Gernot Laganda is the Head of Climate Risk and impact prevention at the World Food Programme. After steadily declining for over a decade, global hunger is on the rise again, affecting 815 million people in 2016, or 11 per cent of the global population. The increase of 38 million more hungry people than in the previous year is largely due to the proliferation of violent conflict and climate-related shocks. In 2017 alone, WFP has provided food assistance to more than 9 million people suffering from hunger after extreme weather events. With more than 80 percent of the hungry living in countries that are highly prone to climate-related hazards and disasters, the organization is faced with an ever-growing number of humanitarian needs.
Nick Breeze: Food insecurity has dramatically risen again in the last year. Can you give me the estimated figure and your perspective on what is driving this increase in hunger?
Gernot Laganda: The figure globally is between 10 and 20 percent higher risk of food insecurity as a result of changing climate. Obviously, the context is very different from country to country. We have certain hot spots in the world like sub Saharan Africa, like south and south east Asia where we see a particularly vicious interplay between longer dry periods, stronger droughts and more intense rainfall, which then accelerates trends of erosion and problems with land use.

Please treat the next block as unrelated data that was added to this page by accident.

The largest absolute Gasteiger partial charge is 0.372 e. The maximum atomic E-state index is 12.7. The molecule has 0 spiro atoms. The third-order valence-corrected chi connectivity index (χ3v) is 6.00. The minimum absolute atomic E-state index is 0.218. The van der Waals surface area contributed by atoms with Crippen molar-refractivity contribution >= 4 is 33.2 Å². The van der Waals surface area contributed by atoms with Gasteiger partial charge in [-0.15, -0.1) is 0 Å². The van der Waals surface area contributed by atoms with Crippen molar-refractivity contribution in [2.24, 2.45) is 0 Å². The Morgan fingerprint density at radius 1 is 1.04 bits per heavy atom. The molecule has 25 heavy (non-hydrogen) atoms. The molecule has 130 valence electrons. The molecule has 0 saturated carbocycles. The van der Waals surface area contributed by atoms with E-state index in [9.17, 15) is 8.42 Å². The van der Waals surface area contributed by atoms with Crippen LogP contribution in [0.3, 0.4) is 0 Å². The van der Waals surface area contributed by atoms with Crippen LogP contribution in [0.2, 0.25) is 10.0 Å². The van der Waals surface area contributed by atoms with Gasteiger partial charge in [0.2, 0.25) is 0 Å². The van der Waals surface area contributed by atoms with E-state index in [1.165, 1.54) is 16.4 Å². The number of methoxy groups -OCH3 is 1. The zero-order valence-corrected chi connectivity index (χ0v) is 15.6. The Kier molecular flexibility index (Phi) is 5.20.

Nick Breeze: So it is very easily identifiable as a climate impact?
Gernot Laganda: That’s right. There is agriculture… for people working in agriculture are very dependent on climate sensitive natural resources. So there is direct impact on their livelihoods.
Nick Breeze: With 815 million people going hungry in the world today, what has been the action taken by the World Food Programme to alleviate this suffering?
The World Food Programme is first and foremost a humanitarian organisation. So we are confronted with a growing number of people who are requiring food assistance in the wake of extreme weather events: floods, droughts and storms.